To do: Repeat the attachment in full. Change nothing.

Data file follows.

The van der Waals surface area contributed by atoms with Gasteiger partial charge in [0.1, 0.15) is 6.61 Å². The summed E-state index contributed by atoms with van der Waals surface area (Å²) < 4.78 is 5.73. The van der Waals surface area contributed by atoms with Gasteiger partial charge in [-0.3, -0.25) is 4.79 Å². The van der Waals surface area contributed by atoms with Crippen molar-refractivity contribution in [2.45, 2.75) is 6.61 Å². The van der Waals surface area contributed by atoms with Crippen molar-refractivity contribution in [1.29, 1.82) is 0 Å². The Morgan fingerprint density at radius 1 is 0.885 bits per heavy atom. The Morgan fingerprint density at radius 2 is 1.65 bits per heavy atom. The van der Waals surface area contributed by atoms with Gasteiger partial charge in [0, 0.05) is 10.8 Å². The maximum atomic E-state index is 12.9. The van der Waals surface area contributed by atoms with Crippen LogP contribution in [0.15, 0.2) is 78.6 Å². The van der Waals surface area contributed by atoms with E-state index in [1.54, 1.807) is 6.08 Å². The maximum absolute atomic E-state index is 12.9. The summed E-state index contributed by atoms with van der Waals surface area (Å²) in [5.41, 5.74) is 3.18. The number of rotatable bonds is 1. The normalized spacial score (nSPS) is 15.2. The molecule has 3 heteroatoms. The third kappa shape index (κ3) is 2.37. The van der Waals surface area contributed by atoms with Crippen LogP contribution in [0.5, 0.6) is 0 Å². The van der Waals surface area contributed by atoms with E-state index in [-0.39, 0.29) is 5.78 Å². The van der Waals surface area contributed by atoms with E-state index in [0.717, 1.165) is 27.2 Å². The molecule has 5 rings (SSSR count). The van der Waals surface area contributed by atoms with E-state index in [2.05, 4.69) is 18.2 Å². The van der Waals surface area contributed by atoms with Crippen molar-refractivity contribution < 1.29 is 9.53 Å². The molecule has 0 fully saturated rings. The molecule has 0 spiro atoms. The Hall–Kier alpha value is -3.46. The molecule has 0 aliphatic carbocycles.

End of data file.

The van der Waals surface area contributed by atoms with Gasteiger partial charge in [0.1, 0.15) is 6.61 Å². The summed E-state index contributed by atoms with van der Waals surface area (Å²) < 4.78 is 5.73. The van der Waals surface area contributed by atoms with Gasteiger partial charge in [-0.3, -0.25) is 4.79 Å². The van der Waals surface area contributed by atoms with Crippen molar-refractivity contribution in [2.45, 2.75) is 6.61 Å². The van der Waals surface area contributed by atoms with Crippen molar-refractivity contribution in [1.29, 1.82) is 0 Å². The Morgan fingerprint density at radius 1 is 0.885 bits per heavy atom. The Morgan fingerprint density at radius 2 is 1.65 bits per heavy atom. The van der Waals surface area contributed by atoms with Gasteiger partial charge in [0, 0.05) is 10.8 Å². The maximum atomic E-state index is 12.9. The van der Waals surface area contributed by atoms with Crippen LogP contribution in [0.15, 0.2) is 78.6 Å². The van der Waals surface area contributed by atoms with E-state index in [1.54, 1.807) is 6.08 Å². The maximum absolute atomic E-state index is 12.9. The summed E-state index contributed by atoms with van der Waals surface area (Å²) in [5.41, 5.74) is 3.18. The number of rotatable bonds is 1. The normalized spacial score (nSPS) is 15.2. The molecule has 3 heteroatoms. The third kappa shape index (κ3) is 2.37. The van der Waals surface area contributed by atoms with Crippen LogP contribution in [0.5, 0.6) is 0 Å². The van der Waals surface area contributed by atoms with E-state index in [-0.39, 0.29) is 5.78 Å². The van der Waals surface area contributed by atoms with E-state index in [0.717, 1.165) is 27.2 Å². The molecule has 5 rings (SSSR count). The van der Waals surface area contributed by atoms with E-state index in [2.05, 4.69) is 18.2 Å². The van der Waals surface area contributed by atoms with Crippen molar-refractivity contribution < 1.29 is 9.53 Å². The molecule has 0 fully saturated rings. The molecule has 0 spiro atoms. The Hall–Kier alpha value is -3.46. The molecule has 0 aliphatic carbocycles.